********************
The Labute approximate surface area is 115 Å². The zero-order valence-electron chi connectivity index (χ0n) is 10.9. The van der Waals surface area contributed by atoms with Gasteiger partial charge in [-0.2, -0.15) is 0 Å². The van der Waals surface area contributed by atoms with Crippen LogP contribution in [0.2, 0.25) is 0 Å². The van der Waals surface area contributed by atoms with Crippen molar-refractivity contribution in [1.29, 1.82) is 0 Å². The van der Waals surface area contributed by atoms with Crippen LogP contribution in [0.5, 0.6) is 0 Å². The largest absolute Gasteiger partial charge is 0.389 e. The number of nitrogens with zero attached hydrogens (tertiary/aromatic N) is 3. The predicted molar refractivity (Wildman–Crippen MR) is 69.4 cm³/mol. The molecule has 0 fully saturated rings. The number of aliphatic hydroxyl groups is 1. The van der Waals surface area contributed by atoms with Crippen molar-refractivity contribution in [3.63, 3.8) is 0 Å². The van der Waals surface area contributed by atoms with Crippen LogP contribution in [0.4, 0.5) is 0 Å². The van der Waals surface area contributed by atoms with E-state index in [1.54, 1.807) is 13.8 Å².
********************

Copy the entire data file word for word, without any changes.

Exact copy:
The Labute approximate surface area is 115 Å². The zero-order valence-electron chi connectivity index (χ0n) is 10.9. The van der Waals surface area contributed by atoms with Gasteiger partial charge in [-0.2, -0.15) is 0 Å². The van der Waals surface area contributed by atoms with Crippen LogP contribution in [0.2, 0.25) is 0 Å². The van der Waals surface area contributed by atoms with Crippen molar-refractivity contribution in [1.29, 1.82) is 0 Å². The van der Waals surface area contributed by atoms with Crippen LogP contribution in [0.5, 0.6) is 0 Å². The largest absolute Gasteiger partial charge is 0.389 e. The number of nitrogens with zero attached hydrogens (tertiary/aromatic N) is 3. The predicted molar refractivity (Wildman–Crippen MR) is 69.4 cm³/mol. The molecule has 0 fully saturated rings. The number of aliphatic hydroxyl groups is 1. The van der Waals surface area contributed by atoms with Crippen molar-refractivity contribution in [3.63, 3.8) is 0 Å². The van der Waals surface area contributed by atoms with Crippen LogP contribution in [0.4, 0.5) is 0 Å². The van der Waals surface area contributed by atoms with E-state index in [1.54, 1.807) is 13.8 Å².